Ducey focuses on education, opioids, wrong way drivers

Arizona Governor Doug Ducey during a 2016 trip to the Mexico/U.S. border in Nogales, Arizona.

Arizona Governor Doug Ducey during a 2016 trip to the Mexico/U.S. border in Nogales, Arizona.

Gov. Doug Ducey’s (R-Arizona) key points in his state of the state address Jan. 8 included curbing the opioid epidemic affecting the state, reforming education, providing stricter penalties for drunk wrong way drivers, reducing recidivism rates in state prisons and providing income tax exemptions for veterans.

Opioid epidemic

“Since I last stood at this podium, we’ve lost more than 800 Arizonans to opioids. These are real lives and real people. Gone. Someone’s mom, their dad. Daughters and sons. All ages. All incomes. Families, marriages and lives torn apart, tragically and unexpectedly because of a potent drug mis-prescribed, overprescribed — and then, before you know it, it’s too late. There’s no turning back,” Ducey said.

Ducey said steps have been taken such as cracking down on physician shopping, making Naloxone readily available to stop overdoses and limiting first prescription fills. However, he said the epidemic requires a more aggressive approach.

“When we have four doctors, in one small, rural county of 200,000 people, prescribing 6 million opioid pills in just one year — 6 million — something has gone terribly, terribly wrong. And we know that 75 percent of heroin addicts started on opioids,” he said.

Ducey declared a public health emergency last June to raise awareness and find solutions for the opioid crisis. He said he plans to call a special legislative session to focus on the crisis.

“Our package will attack this issue from all angles, hear this, while protecting individuals who suffer from chronic pain and maintaining compassion for those struggling with addiction,” he said. “This much I commit: All bad actors will be held accountable —whether they are doctors, manufacturers or just plain drug dealers.”

Education reform

Ducey is promising to spend more money in education this year. He said for too many years Arizona has spent too much money on prison facilities and not enough in K-12 education.

“Not any more. For the second year in a row, my budget will add no new prison beds. All of this while fighting crime and improving public safety,” he said.

He did not say where the money would come from or what that amount would be. He did say his staff had identified wasted money in the budget that could be used in education.

“My cabinet continues to identify millions in wasteful spending, opportunities for consolidation and streamlined services,” Ducey said.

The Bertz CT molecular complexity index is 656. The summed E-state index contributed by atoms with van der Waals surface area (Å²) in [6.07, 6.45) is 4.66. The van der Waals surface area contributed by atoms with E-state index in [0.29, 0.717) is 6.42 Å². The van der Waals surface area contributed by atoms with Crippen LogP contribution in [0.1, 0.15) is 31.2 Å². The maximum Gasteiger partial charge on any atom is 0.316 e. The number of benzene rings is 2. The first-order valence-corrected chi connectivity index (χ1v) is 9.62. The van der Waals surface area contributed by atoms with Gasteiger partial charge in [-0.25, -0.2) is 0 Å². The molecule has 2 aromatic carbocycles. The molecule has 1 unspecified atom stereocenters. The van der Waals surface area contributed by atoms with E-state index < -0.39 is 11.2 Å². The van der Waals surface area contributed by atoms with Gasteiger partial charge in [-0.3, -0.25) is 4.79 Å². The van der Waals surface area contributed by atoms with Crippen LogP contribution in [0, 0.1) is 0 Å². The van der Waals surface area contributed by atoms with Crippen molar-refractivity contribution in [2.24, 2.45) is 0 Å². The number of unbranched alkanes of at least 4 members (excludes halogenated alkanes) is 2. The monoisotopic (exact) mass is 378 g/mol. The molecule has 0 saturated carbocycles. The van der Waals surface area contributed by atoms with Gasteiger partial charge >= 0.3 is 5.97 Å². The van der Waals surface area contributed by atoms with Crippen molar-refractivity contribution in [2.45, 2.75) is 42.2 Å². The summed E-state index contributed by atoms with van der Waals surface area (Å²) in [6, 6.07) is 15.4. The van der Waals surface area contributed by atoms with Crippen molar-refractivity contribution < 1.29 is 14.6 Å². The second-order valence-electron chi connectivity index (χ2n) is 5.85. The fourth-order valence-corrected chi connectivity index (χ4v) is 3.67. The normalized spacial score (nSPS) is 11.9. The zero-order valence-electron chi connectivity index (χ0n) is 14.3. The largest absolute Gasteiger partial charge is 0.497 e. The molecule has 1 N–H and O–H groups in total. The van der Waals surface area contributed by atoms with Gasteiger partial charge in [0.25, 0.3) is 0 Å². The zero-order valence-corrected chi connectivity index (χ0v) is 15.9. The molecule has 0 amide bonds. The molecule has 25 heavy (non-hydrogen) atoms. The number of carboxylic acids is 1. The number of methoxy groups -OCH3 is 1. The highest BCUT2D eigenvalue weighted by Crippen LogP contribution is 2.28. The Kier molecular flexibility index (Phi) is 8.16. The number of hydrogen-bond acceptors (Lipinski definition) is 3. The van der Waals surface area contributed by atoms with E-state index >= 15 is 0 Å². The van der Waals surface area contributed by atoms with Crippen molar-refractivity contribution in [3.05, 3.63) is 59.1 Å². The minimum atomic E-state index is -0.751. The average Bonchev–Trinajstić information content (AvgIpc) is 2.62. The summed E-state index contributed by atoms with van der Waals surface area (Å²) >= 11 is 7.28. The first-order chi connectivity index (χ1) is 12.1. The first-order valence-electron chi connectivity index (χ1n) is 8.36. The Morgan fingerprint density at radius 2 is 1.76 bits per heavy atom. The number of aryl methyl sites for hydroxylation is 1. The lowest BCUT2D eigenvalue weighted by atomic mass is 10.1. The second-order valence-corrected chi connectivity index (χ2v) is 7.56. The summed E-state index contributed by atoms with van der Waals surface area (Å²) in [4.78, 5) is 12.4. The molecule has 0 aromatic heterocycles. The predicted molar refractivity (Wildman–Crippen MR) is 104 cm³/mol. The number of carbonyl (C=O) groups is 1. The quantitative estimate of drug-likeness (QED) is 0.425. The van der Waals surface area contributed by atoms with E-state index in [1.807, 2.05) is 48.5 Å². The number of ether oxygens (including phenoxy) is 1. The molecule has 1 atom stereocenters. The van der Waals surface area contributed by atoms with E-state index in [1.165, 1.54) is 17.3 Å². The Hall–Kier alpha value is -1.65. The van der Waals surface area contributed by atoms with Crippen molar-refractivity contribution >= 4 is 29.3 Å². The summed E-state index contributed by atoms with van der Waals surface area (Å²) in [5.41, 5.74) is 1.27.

“But before we talk dollars and cents — let’s address something. Some folks think the best argument for a greater investment in our public schools is to claim that our schools are failing. Well, they’re wrong,” he added.

Ducey said he wants to spend more money on public schools and for teachers’ use.

“This week, I will release my budget. It will include a full commitment to accelerate the state’s K-12 investment and restore long-standing cuts from the recession made before many of us were here,” he said.

Wrong way drivers

Ducey said wrong way drivers who are under the influence of drugs or alcohol should not be tolerated. He proposes to pass a bill implementing mandatory felony convictions and prison time for those caught in the act.

“You’d think it was obvious by now, but to anyone out there who hasn’t gotten the memo: booze, drugs and driving don’t mix. Your actions are beyond foolish — they are lethal. And we will not tolerate it,” he said.

Increased veteran exemptions

According to Ducey, Arizona has more than 600,000 veterans. For the military retirees who quality for the exemption, inflation has chopped exemptions in half. He wants to increase exemptions for veterans.

“Their service has earned them a lifetime benefit from our nation. So please, send me a bill that increases the exemption and demonstrates to our vets that we value this service,” Ducey said.

Prison recidivism rates

According to Ducey, the state has seen a 10 percent drop in recidivism rates in the state prison system and said Arizona is experiencing the largest drop in the number of inmates in Arizona prisons since 1974.

He said one of the greatest challenges parolees face is the lack of a legal form of identification. He wants to change that.

“I’ve instructed the Department of Transportation to work with the Department of Corrections, to do everything they can to start getting soon-to-be released inmates IDs before they walk out the doors,” he said. “Let’s get people off the streets and in a job — with the goal of shutting down prisons, not building new ones.

Firefighters, law enforcement and border security

Additionally, Ducey commended police and law enforcement officers for their acts of valor over 2017 as well as the more than 150 Arizona firefighters who stepped-up to assist California during their fire season. He also recognized the efforts of Border Strike Force, who, over last two years have helped stop the flow of illegal drugs, weapons and cash into Arizona.

“So far, the stats are staggering. 238 guns. Seized. 167,745 rounds of ammunition. Seized. 47,842 pounds of marijuana. Seized. And 11 million — 11 million — hits of heroin. Seized. All by our brave and smart Troopers working alongside local, federal and Mexican authorities. This is without a doubt making Arizona — and America — a safer place, and it’s worthy of our continued investment,” he said.

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